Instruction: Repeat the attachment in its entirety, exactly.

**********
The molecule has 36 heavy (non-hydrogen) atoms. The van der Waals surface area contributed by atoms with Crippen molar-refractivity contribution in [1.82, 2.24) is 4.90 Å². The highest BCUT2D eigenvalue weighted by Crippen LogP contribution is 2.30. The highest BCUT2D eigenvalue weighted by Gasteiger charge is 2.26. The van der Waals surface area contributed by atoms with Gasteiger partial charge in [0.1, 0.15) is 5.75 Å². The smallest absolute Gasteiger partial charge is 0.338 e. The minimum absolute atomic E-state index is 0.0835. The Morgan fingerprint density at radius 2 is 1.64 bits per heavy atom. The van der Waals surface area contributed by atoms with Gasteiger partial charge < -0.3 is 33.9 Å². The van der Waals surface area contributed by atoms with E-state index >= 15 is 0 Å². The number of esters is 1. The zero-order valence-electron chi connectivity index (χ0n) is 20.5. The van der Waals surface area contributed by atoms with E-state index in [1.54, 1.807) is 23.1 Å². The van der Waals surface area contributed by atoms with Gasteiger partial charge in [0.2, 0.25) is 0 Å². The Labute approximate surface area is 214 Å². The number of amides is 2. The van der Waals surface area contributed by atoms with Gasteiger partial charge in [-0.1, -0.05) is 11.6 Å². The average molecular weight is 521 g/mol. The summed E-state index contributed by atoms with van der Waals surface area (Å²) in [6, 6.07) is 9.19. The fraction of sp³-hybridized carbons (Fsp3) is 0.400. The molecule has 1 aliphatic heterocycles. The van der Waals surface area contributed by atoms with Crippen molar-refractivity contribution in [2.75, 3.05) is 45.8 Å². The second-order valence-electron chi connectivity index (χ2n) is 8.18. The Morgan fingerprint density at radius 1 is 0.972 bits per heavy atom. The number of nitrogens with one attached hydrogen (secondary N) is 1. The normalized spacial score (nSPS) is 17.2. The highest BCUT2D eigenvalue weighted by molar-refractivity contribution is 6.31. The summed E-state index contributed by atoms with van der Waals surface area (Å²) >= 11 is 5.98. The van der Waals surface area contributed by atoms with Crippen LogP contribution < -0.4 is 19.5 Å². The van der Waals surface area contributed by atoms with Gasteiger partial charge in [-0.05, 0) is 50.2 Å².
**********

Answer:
The molecule has 36 heavy (non-hydrogen) atoms. The van der Waals surface area contributed by atoms with Crippen molar-refractivity contribution in [1.82, 2.24) is 4.90 Å². The highest BCUT2D eigenvalue weighted by Crippen LogP contribution is 2.30. The highest BCUT2D eigenvalue weighted by Gasteiger charge is 2.26. The van der Waals surface area contributed by atoms with Gasteiger partial charge in [0.1, 0.15) is 5.75 Å². The smallest absolute Gasteiger partial charge is 0.338 e. The minimum absolute atomic E-state index is 0.0835. The Morgan fingerprint density at radius 2 is 1.64 bits per heavy atom. The van der Waals surface area contributed by atoms with Gasteiger partial charge < -0.3 is 33.9 Å². The van der Waals surface area contributed by atoms with E-state index >= 15 is 0 Å². The number of esters is 1. The zero-order valence-electron chi connectivity index (χ0n) is 20.5. The van der Waals surface area contributed by atoms with E-state index in [1.54, 1.807) is 23.1 Å². The van der Waals surface area contributed by atoms with Gasteiger partial charge in [0.2, 0.25) is 0 Å². The Labute approximate surface area is 214 Å². The number of amides is 2. The van der Waals surface area contributed by atoms with Gasteiger partial charge in [-0.1, -0.05) is 11.6 Å². The average molecular weight is 521 g/mol. The summed E-state index contributed by atoms with van der Waals surface area (Å²) in [6, 6.07) is 9.19. The fraction of sp³-hybridized carbons (Fsp3) is 0.400. The molecule has 1 aliphatic heterocycles. The van der Waals surface area contributed by atoms with Crippen molar-refractivity contribution in [2.75, 3.05) is 45.8 Å². The second-order valence-electron chi connectivity index (χ2n) is 8.18. The Morgan fingerprint density at radius 1 is 0.972 bits per heavy atom. The number of nitrogens with one attached hydrogen (secondary N) is 1. The normalized spacial score (nSPS) is 17.2. The highest BCUT2D eigenvalue weighted by molar-refractivity contribution is 6.31. The summed E-state index contributed by atoms with van der Waals surface area (Å²) >= 11 is 5.98. The van der Waals surface area contributed by atoms with Crippen LogP contribution < -0.4 is 19.5 Å². The van der Waals surface area contributed by atoms with Gasteiger partial charge in [-0.05, 0) is 50.2 Å².